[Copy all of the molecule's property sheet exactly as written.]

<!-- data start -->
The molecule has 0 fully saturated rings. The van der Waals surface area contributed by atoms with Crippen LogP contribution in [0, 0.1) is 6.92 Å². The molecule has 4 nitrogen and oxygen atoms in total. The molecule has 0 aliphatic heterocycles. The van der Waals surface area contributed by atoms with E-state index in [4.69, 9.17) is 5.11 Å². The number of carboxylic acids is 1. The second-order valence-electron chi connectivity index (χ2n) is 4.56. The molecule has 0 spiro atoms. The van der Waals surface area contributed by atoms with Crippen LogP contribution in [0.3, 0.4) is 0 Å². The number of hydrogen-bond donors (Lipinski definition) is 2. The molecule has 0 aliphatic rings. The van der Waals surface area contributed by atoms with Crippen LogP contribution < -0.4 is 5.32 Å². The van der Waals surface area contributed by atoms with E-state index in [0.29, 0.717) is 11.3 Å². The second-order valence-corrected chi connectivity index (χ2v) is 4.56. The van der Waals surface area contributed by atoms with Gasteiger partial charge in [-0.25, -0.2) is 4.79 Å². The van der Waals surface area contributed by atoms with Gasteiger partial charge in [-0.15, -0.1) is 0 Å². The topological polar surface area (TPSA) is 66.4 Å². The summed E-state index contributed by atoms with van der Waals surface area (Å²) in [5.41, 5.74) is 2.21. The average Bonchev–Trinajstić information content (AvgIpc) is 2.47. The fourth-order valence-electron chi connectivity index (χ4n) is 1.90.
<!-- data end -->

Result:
The molecule has 0 fully saturated rings. The van der Waals surface area contributed by atoms with Crippen LogP contribution in [0, 0.1) is 6.92 Å². The molecule has 4 nitrogen and oxygen atoms in total. The molecule has 0 aliphatic heterocycles. The van der Waals surface area contributed by atoms with E-state index in [4.69, 9.17) is 5.11 Å². The number of carboxylic acids is 1. The second-order valence-electron chi connectivity index (χ2n) is 4.56. The molecule has 0 spiro atoms. The van der Waals surface area contributed by atoms with Crippen LogP contribution in [0.3, 0.4) is 0 Å². The number of hydrogen-bond donors (Lipinski definition) is 2. The molecule has 0 aliphatic rings. The van der Waals surface area contributed by atoms with Crippen LogP contribution < -0.4 is 5.32 Å². The van der Waals surface area contributed by atoms with E-state index in [0.29, 0.717) is 11.3 Å². The second-order valence-corrected chi connectivity index (χ2v) is 4.56. The van der Waals surface area contributed by atoms with Gasteiger partial charge in [-0.25, -0.2) is 4.79 Å². The van der Waals surface area contributed by atoms with Gasteiger partial charge in [-0.15, -0.1) is 0 Å². The topological polar surface area (TPSA) is 66.4 Å². The summed E-state index contributed by atoms with van der Waals surface area (Å²) in [5.41, 5.74) is 2.21. The average Bonchev–Trinajstić information content (AvgIpc) is 2.47. The fourth-order valence-electron chi connectivity index (χ4n) is 1.90.